This is bad. There’s no way to get around that fact. The beer contains traces of (in no particular order) anise, molasses and a banana split in the nose. The flavors include all of the above and a solid chocolate note to top it all off.
So this didn’t work out; too sweet, too many weird flavors that aren’t meshing well.
I don’t know what happened. I added black tea at the end because I thought that a hint of the spicy flavor would be interesting with a brown ale. Nothing in the off flavors suggest black tea however, save, perhaps, for the anise. Which I still think would be interesting if everything else had worked out.
The most likely conclusion is that I pitched the yeast at a temperature that was too high but I’ve been really good about that sort of thing for awhile. I know that anything above 78 is bad news so I do my best to shoot for cooling the wort to 70-75.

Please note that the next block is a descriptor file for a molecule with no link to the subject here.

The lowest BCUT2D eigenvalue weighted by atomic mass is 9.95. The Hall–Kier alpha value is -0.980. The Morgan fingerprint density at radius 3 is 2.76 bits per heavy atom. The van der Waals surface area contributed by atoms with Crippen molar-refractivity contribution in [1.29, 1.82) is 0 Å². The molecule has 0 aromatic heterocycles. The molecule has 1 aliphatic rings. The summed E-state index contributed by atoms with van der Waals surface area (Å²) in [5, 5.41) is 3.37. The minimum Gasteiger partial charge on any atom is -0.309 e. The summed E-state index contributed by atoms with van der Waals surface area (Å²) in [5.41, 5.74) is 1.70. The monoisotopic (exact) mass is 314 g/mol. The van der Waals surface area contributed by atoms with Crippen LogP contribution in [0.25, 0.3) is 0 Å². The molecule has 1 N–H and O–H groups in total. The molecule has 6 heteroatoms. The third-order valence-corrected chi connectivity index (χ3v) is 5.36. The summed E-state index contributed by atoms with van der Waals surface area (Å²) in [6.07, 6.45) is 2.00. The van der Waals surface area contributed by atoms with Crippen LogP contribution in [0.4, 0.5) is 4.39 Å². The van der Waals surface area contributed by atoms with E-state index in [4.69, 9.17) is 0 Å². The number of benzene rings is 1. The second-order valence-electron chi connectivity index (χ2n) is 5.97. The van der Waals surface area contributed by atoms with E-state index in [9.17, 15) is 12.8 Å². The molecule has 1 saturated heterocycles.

Nevertheless, screwing that up is the most likely conclusion. That, or I should just stay away from tea-related adjuncts forever. The worst of it is; in addition to being barely drinkable, I can’t have more than two at night or else the caffeine from the tea keeps me awake! It’s like a terrible rum and coke.
The funny thing is, last Saturday I tried the Bananas On Fire by Stickmen brewing, a dunkelweizen with rum soaked vanilla beans. And it had the exact same off flavors as my brown, excepting anise.
So I guess it’s OK when you do it on purpose? The Stickmen beer tasted like it said it would so I can’t say that it’s flawed, I can only say that it doesn’t seem like beer ought to taste like this.
Brew Date: 8.18.13
2 oz Black patent
6 oz C120
.25 lb Brown
12 oz C60
.5 lb 2 row
Fermentables: 6 lb LME
.75 oz Crystal @ 50
.5 oz Athuam @ 60
.25 oz Crystal @15
.5 oz Athuam @ 15
1.25 oz black tea @ flameout
Yeast: Wyeast 1318 London Ale